Encyclopedia of Anti-Revisionism On-Line

Erin White

NASSCO 3 Sentenced to 2 Years A Miscarriage of Justice

First Published: Workers Viewpoint, Vol. 6, No. 28, July 22-July 26, 1981.
Transcription, Editing and Markup: Paul Saba
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SAN DIEGO, CA – On Tuesday afternoon, July 14 at 3:30 the NASSCO 3 were sentenced. The three defendants were given two years for each of the four counts they were convicted on. They will have to spend six months in jail and spend three years on probation. They all remain out on probation pending appeal.

The sentencing shot home to supporters of the three men and to supporters of constitutional and political rights the implications of the case. While the broad support which has been generated for the three forced the government to back off the maximum sentence of 35 years, the fact that they were convicted at all is still the deepest travesty of justice.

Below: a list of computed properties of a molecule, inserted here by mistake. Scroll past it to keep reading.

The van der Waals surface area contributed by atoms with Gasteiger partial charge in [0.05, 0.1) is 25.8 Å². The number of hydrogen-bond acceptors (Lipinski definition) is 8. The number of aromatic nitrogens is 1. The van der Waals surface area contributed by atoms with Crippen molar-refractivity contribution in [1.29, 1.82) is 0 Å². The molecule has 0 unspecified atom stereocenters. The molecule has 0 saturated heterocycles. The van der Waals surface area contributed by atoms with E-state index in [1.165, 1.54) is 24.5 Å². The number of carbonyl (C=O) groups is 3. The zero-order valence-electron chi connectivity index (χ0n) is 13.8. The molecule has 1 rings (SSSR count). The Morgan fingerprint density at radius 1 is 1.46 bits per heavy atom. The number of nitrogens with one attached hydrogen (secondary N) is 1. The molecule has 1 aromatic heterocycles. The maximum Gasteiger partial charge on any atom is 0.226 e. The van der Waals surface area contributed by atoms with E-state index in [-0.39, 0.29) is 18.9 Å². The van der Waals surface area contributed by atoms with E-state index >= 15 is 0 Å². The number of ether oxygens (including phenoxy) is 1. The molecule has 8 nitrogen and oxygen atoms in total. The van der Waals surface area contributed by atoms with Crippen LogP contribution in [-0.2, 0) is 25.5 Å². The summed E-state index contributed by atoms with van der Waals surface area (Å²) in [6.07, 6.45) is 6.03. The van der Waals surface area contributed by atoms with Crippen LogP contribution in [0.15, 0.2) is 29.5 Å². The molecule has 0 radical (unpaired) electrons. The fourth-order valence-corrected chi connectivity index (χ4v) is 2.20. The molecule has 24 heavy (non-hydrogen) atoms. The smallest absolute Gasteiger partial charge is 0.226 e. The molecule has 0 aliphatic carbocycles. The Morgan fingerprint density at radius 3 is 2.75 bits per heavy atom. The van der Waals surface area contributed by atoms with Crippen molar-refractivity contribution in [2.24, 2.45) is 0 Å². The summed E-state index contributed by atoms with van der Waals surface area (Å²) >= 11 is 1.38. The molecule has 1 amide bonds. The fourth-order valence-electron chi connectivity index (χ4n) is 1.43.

The probation department recommended that the three be barred from union politics for the duration of their probation. Again, it was the pressure put on the judge by the broad support which kept him from imposing that condition.

Set up and entrapped by the government because of their success in organizing their unions at National Steel & Shipbuilding Company, their conviction and verdict has implications for all those who work to organize militant trade unions and for all those involved in organizing people for their basic rights and needs. “This is the first time that we know of where the government has used an agent to engage in acts which could be dangerous to innocent third parties,” said Leonard Weinglass, defense attorney. “A dangerous precedent was set by the jury’s decision. The entire case absent Ramon Barton, would not have happened.”